Personality Quiz for Teens
Taking the Personality Quiz for Teens starts you on a path to greater self-knowledge.
Twenty situational-based questions guide you through an exploration of Carl Jung’s psychological type theory to see if you have any clear preferences.
Proceed quickly and avoid overthinking each response. It is highly probable that you can think of circumstances where you exhibit each of the observable qualities presented in the personality quiz.
Select the response that best describes your natural tendency (rather than a behavior you have learned to do as an adaptation to life experiences.)
Discover your inborn nature, your internal compass, your True North.
Your Personality Preferences are “a posteriori” knowledge.
It is common to feel discomfort answering the personality quiz questions for the first time. This is because you are being asked questions you haven’t thought about before. It is difficult to predict what you would do in a given situation. However, once you know the questions and the vocabulary used to describe personality concepts, you will become more aware of how you are responding to particular situations.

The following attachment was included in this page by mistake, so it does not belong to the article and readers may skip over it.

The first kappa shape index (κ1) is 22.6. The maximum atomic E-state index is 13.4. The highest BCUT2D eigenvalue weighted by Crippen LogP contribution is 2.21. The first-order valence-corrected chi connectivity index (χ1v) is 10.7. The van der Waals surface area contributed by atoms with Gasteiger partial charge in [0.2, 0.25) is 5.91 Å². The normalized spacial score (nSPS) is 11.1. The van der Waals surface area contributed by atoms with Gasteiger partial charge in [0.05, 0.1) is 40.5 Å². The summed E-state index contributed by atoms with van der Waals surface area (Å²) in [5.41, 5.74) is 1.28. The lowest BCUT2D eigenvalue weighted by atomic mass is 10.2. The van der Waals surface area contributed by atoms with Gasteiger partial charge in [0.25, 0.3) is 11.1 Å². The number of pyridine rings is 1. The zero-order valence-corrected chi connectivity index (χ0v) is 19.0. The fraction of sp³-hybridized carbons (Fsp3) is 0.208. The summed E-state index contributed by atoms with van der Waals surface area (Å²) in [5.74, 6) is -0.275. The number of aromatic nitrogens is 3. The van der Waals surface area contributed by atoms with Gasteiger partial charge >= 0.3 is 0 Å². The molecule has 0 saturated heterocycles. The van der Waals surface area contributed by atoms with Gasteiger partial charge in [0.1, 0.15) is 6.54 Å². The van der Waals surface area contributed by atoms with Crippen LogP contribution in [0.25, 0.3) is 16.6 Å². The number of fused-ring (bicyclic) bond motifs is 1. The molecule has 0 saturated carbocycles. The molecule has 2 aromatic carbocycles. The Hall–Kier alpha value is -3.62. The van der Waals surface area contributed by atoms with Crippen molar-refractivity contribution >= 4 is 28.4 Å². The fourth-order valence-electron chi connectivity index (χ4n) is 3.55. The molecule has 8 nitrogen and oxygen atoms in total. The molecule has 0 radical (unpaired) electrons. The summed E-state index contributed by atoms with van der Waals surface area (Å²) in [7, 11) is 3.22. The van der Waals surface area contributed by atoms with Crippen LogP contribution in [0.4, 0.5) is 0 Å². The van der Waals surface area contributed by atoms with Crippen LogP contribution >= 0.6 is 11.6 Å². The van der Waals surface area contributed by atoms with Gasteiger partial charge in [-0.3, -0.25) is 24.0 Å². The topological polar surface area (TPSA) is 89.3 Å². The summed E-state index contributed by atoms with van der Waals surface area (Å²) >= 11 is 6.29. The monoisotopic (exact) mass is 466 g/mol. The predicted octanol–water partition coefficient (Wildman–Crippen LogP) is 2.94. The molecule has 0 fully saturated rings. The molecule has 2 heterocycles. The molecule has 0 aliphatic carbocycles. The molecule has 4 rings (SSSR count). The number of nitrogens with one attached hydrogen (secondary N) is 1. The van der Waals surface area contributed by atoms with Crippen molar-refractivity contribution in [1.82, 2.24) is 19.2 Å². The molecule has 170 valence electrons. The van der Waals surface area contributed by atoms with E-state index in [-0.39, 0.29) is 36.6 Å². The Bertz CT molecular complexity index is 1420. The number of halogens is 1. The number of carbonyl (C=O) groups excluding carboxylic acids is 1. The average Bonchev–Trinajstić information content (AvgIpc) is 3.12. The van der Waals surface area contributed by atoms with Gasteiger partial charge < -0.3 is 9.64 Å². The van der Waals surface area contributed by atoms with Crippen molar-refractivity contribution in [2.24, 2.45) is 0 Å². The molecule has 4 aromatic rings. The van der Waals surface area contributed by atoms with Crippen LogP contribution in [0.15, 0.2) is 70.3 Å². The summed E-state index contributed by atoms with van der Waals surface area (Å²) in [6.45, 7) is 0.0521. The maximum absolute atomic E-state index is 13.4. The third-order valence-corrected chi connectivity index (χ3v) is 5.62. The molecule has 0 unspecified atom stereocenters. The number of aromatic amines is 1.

After taking this personality assessment, take some time to integrate these personality concepts into your daily life. Then, reassess your best fit personality style lineup by reading the descriptions of the styles and ordering them from most like you to least like you. You will develop greater certainty of the order of the styles in your lineup after some experience recognizing the personality patterns in yourself and others in the context of real-life situations.
The difference between “a priori” and “a posteriori” knowledge.
It would be nice to be as certain about everything as we can be about mathematical truths, it would be lovely to know the answer almost the instant we asked the question as when we say 2 + 2 = 4. In other words, to know truth a priori. However, the most vital knowledge comes a posteriori meaning after the fact or from experience as we link up a given visible effect to its preceding cause.
– Aristotle as told by Arthur Herman in The Cave and the Light